Statistics Canada reports that there were 2.7 million self-employed Canadians in 2013, up from 2 million in 1993. While self-employment is increasingly common and these individuals have a higher median net worth than salaried workers, new mortgage regulations have made it more challenging for some self-employed Canadians to qualify for a mortgage.
“Stated income” loans, in which borrowers qualified for a mortgage without a paper trail verifying their income, were somewhat common in the U.S. and Canada prior to 2008. Self-employed earners often try to maximize their personal and business deductions to reduce their tax liability, so this approach allowed them to qualify for a mortgage even with a small taxable income (after taking deductions).
More recently, however, new mortgage regulations in both countries sought to reduce defaults and prevent borrowers from taking out larger mortgages than they could afford. In 2012, Canada’s Office of the Superintendent of Financial Institutions launched Guideline B-20, requiring federally regulated banks to stiffen their guidelines for evaluating residential mortgages and home equity lines of credit.
Some banks in Canada do still offer “stated income” mortgages, but the borrower may need a down payment of 35 percent or more, since under B-20 some lenders will only lend two-thirds of the property’s purchase price. Brokers can still write “stated income” loans with only 10 percent down through some lenders, but it is harder and the income must be reasonable. It becomes even more difficult to secure a “stated income” loan for a mortgage over $500,000. Understanding that business deductions lower a self-employed borrower’s taxable income, some lenders will “gross up” the borrower’s declared taxable income by adding up to 15 percent (not if you work on commission). Most don’t offer a lot of leeway on income requirements.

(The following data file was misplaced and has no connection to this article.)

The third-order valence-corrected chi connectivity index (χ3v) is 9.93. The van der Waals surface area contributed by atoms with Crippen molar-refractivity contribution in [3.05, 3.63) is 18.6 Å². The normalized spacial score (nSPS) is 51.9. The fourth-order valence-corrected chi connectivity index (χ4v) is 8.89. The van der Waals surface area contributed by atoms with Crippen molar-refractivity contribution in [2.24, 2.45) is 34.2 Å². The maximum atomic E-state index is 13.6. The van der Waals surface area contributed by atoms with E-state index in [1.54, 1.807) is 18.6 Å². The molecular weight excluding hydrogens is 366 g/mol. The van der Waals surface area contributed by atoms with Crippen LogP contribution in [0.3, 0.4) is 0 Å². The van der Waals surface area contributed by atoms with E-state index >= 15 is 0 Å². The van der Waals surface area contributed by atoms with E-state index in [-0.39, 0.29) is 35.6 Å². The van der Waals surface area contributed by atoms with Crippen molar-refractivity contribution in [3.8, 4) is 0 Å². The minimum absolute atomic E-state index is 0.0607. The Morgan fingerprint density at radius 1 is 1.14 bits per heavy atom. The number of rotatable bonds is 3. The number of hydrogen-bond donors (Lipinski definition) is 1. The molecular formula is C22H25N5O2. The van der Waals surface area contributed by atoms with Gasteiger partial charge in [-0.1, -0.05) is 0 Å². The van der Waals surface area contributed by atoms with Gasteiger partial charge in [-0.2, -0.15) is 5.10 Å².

As of May 30, 2014, CMHC stopped insuring self-employed mortgages without third-party income validation. Genworth and Canada Guaranty still insure those mortgages up to 90 percent, however. If you’re a self-employed borrower, then being able to document your income for the past few years will open up more lending options without requiring a down payment larger than 10 percent.
Here’s a look at the documentation your lender may look at:
- Personal tax Notices of Assessment (NOA) for the past 2-3 years
- Proof that you have paid HST and/or GST in full
- Personal and business credit scores
- Financial statements for your business prepared by an accredited accountant
- Contracts demonstrated your expected revenue for the coming years
- Copies of your Article of Incorporation (if applicable)
- Explanation of what your business does
In addition to evaluating the documents above, lenders may also consider the average income for your industry and other factors to assess your default risk.
In today’s tighter lending environment, self-employed borrowers should be diligent about preparing their financial paperwork and may need to adjust expectations about the size of their mortgage.